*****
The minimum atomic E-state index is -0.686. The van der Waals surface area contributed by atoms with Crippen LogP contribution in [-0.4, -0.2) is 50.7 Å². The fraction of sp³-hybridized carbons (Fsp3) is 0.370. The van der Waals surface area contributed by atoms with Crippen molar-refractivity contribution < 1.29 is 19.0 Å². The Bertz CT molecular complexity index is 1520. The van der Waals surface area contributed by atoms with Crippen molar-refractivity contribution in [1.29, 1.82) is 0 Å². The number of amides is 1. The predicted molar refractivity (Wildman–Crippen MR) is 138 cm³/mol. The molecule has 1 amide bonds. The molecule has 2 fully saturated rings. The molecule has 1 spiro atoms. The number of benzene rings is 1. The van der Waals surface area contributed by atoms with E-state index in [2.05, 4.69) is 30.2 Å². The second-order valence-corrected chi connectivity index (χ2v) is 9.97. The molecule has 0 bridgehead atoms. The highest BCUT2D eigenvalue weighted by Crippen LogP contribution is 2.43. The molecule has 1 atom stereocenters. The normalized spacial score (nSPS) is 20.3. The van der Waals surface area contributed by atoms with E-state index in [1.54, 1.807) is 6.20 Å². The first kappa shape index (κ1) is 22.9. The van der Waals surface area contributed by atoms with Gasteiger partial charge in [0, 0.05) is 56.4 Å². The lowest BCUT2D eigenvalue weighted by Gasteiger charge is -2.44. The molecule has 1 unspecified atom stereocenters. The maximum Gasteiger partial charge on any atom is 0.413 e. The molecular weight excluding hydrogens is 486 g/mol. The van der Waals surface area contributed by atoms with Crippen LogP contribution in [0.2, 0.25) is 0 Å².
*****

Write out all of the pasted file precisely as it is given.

The minimum atomic E-state index is -0.686. The van der Waals surface area contributed by atoms with Crippen LogP contribution in [-0.4, -0.2) is 50.7 Å². The fraction of sp³-hybridized carbons (Fsp3) is 0.370. The van der Waals surface area contributed by atoms with Crippen molar-refractivity contribution < 1.29 is 19.0 Å². The Bertz CT molecular complexity index is 1520. The van der Waals surface area contributed by atoms with Crippen molar-refractivity contribution in [1.29, 1.82) is 0 Å². The number of amides is 1. The predicted molar refractivity (Wildman–Crippen MR) is 138 cm³/mol. The molecule has 1 amide bonds. The molecule has 2 fully saturated rings. The molecule has 1 spiro atoms. The number of benzene rings is 1. The van der Waals surface area contributed by atoms with E-state index in [2.05, 4.69) is 30.2 Å². The second-order valence-corrected chi connectivity index (χ2v) is 9.97. The molecule has 0 bridgehead atoms. The highest BCUT2D eigenvalue weighted by Crippen LogP contribution is 2.43. The molecule has 1 atom stereocenters. The normalized spacial score (nSPS) is 20.3. The van der Waals surface area contributed by atoms with E-state index in [1.54, 1.807) is 6.20 Å². The first kappa shape index (κ1) is 22.9. The van der Waals surface area contributed by atoms with Gasteiger partial charge in [0, 0.05) is 56.4 Å². The lowest BCUT2D eigenvalue weighted by Gasteiger charge is -2.44. The molecule has 1 unspecified atom stereocenters. The maximum Gasteiger partial charge on any atom is 0.413 e. The molecular weight excluding hydrogens is 486 g/mol. The van der Waals surface area contributed by atoms with Crippen LogP contribution in [0.2, 0.25) is 0 Å².